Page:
The left panel of the diagram below shows HJE’s published curves with his cunningly averaged data-points converted to percentages (small dots), and the same averaged data-points obtained by this author (DFM; o’s and x’s). In most cases, HJE’s and DFM’s data points coincide. In at least 4 instances, however, HJE’s points lie closer to the theoretical curve than the correct figures would suggest.
The right-hand panel shows the fit to the same two data sets using linear plots with identical slope. Neither of the fitted functions look anywhere near perfect, but there is no prima facie case for preferring the curvilinear to the linear fit.
HJE constructed a curvilinear association between eye-blink classical conditioning rates and questionnaire measures of extraversion-introversion. These curves were artificially doctored to suggest that introverts conditioned more quickly than extraverts, as HJE’s theory had predicted. By combining data that did not belong together, HJE was able to smooth the data sets, which when considered separately did not fit the predictions quite so well. HJE avoided a feasible alternative (null) hypothesis that the two groups produced identical rates of conditioning. In so doing, HJE helped to establish his first biological theory of personality. This was not only bad science, it was faked science, the work of a chameleon.
We called for an enquiry (Marks, 2019). H J Eysenck’s ex-employer, the Institute of Psychiatry in Denmark Hill, is now a part of King’s College London (KCL).
The enquiry at KCL concluded that 25 publications were unsafe. However, the enquiry report remains unpublished and incomplete.
KCL reviewed publications written by Eysenck with his collaborator Ronald Grossarth-Maticek. The enquiry failed to investigate 36 other bogus items based on exactly the same data collected by Eysenck’s collaborator.
The KCL enquiry must be properly completed to include the entire set of 61 bogus publications.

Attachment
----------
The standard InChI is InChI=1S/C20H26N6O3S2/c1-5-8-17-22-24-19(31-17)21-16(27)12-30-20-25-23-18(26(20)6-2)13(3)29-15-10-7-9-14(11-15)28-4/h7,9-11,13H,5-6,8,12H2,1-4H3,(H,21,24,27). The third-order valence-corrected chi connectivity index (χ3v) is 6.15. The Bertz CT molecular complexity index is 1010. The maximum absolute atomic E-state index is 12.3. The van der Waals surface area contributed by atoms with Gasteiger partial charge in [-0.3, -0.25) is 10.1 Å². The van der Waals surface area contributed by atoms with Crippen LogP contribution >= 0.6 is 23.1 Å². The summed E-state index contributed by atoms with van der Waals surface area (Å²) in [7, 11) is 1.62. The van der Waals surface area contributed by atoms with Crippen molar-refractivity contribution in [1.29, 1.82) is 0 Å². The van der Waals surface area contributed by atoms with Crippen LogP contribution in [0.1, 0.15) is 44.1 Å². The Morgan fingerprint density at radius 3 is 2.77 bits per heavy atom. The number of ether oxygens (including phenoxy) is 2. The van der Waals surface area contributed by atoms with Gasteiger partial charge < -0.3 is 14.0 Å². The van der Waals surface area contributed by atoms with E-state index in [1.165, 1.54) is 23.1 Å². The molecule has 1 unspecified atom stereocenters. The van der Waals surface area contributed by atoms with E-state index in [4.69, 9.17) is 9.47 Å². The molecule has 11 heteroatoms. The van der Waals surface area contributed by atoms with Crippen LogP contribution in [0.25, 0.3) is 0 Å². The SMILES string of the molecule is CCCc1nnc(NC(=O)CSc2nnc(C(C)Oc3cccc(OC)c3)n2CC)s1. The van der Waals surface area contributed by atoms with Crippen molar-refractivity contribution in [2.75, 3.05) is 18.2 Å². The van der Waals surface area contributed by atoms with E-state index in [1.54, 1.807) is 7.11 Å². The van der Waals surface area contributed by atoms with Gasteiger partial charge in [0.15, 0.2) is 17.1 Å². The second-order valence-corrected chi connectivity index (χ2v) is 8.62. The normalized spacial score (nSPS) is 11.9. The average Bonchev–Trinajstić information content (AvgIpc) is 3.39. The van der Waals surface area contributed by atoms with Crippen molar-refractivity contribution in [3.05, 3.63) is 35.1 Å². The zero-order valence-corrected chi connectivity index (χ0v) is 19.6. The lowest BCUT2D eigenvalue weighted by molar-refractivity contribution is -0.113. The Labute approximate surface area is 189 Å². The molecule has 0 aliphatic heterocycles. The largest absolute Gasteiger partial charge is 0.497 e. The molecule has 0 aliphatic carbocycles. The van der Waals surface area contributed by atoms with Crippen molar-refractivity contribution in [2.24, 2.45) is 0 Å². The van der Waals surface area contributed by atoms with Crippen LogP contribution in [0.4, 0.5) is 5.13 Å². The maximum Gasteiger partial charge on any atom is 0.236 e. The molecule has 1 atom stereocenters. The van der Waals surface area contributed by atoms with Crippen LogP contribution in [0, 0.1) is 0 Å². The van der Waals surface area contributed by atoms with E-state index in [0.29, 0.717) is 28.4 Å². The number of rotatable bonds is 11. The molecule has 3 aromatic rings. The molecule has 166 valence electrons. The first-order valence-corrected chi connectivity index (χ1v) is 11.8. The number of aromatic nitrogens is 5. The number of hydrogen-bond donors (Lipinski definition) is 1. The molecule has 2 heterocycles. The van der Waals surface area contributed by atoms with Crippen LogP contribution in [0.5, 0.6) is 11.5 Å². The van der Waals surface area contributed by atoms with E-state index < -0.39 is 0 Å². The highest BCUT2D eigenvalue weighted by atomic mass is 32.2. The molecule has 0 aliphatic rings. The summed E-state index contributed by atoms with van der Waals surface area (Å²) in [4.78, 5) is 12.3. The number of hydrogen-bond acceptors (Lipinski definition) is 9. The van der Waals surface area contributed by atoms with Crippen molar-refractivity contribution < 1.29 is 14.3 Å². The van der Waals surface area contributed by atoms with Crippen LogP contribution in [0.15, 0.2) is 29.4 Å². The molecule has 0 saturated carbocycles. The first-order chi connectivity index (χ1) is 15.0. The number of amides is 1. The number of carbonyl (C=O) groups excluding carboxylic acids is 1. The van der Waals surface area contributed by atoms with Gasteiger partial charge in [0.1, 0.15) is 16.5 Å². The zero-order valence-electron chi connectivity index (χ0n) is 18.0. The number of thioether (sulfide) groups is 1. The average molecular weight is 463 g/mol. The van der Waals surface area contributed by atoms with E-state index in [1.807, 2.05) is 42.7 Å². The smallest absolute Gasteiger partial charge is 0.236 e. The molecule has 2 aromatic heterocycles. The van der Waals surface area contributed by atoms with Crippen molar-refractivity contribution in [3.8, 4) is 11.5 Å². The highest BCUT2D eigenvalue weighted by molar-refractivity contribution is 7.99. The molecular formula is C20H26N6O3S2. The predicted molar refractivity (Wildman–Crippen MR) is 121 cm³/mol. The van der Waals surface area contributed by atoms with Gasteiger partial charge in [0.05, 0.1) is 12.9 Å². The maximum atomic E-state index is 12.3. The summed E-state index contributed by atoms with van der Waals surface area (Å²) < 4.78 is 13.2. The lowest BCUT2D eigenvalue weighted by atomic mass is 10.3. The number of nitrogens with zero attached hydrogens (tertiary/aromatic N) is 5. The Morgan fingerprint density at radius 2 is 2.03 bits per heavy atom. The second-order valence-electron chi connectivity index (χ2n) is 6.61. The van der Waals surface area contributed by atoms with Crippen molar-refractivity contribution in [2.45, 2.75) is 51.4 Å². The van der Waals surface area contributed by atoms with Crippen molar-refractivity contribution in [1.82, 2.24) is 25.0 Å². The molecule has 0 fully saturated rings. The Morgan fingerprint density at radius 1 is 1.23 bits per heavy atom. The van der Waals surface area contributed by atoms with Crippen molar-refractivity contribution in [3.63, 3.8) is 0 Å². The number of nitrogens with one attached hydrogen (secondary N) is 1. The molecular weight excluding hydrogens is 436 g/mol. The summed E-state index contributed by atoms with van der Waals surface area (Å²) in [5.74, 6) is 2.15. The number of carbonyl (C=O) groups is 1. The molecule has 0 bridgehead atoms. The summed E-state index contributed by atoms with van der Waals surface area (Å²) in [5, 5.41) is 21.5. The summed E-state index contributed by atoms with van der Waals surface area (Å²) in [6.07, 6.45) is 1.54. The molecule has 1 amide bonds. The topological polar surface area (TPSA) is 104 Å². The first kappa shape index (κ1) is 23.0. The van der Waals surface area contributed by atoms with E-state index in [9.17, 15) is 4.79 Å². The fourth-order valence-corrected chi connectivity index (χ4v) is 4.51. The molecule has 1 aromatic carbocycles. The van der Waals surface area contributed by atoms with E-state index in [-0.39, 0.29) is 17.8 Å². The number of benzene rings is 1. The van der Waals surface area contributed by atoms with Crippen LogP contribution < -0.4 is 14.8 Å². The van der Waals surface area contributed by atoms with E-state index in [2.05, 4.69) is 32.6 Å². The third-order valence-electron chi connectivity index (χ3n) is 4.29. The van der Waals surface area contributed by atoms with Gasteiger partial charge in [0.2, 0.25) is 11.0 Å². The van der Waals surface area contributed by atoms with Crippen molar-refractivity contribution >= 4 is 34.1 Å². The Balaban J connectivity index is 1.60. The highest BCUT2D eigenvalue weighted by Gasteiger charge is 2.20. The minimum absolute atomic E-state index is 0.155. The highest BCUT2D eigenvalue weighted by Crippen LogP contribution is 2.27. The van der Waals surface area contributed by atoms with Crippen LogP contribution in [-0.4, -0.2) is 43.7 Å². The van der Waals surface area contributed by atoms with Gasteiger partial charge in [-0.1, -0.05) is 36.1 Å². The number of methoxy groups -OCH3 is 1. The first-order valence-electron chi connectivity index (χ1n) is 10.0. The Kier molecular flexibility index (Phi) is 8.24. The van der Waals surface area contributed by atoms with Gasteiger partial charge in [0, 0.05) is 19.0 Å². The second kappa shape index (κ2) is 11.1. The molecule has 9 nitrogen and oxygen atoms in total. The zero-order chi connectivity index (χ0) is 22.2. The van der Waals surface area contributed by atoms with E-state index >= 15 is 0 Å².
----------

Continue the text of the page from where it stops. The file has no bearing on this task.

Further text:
The Eysenck affair makes a strong case for a National Research Integrity Ombudsperson.
Eysenck’s research had been conducted with a German sociologist, Ronald Grossarth-Maticek, while claiming affiliation to Eysenck’s employer, the Institute of Psychiatry, now part of King’s College London (KCL). In a survey of Eysenck’s publications about fatal illness and personality, I identified a provisional total of 61 that exceeded any reasonable boundary of scientific credibility. Based on Pelosi’s case and my review of these dubious publications, I called for an investigation by KCL into these publications (Marks, 2019).
On 3rd December 2018 I sent a pre-publication copy of Anthony Pelosi’s review and my editorial to the Principal of KCL, Professor Edward Byrne. On 13th December 2018, I received a reply informing me that a considered response would follow a KCL review.
FOUR MONTH DELAY
On 25th June 2019 I was informed that KCL had completed its enquiry to examine publications authored by Professor Hans Eysenck with Professor Ronald Grossarth-Maticek. Professor Byrne said that KCL had contacted the University of Heidelberg where Professor Grossarth-Maticek is associated. Professor Byrne confirmed that the enquiry had found “a number of papers” to be questionable and that KCL would be writing to the editors of the relevant journals to inform them. I requested a copy of the enquiry report but heard nothing more until October 4th 2019 when I received the enquiry report dated ‘May 2019’.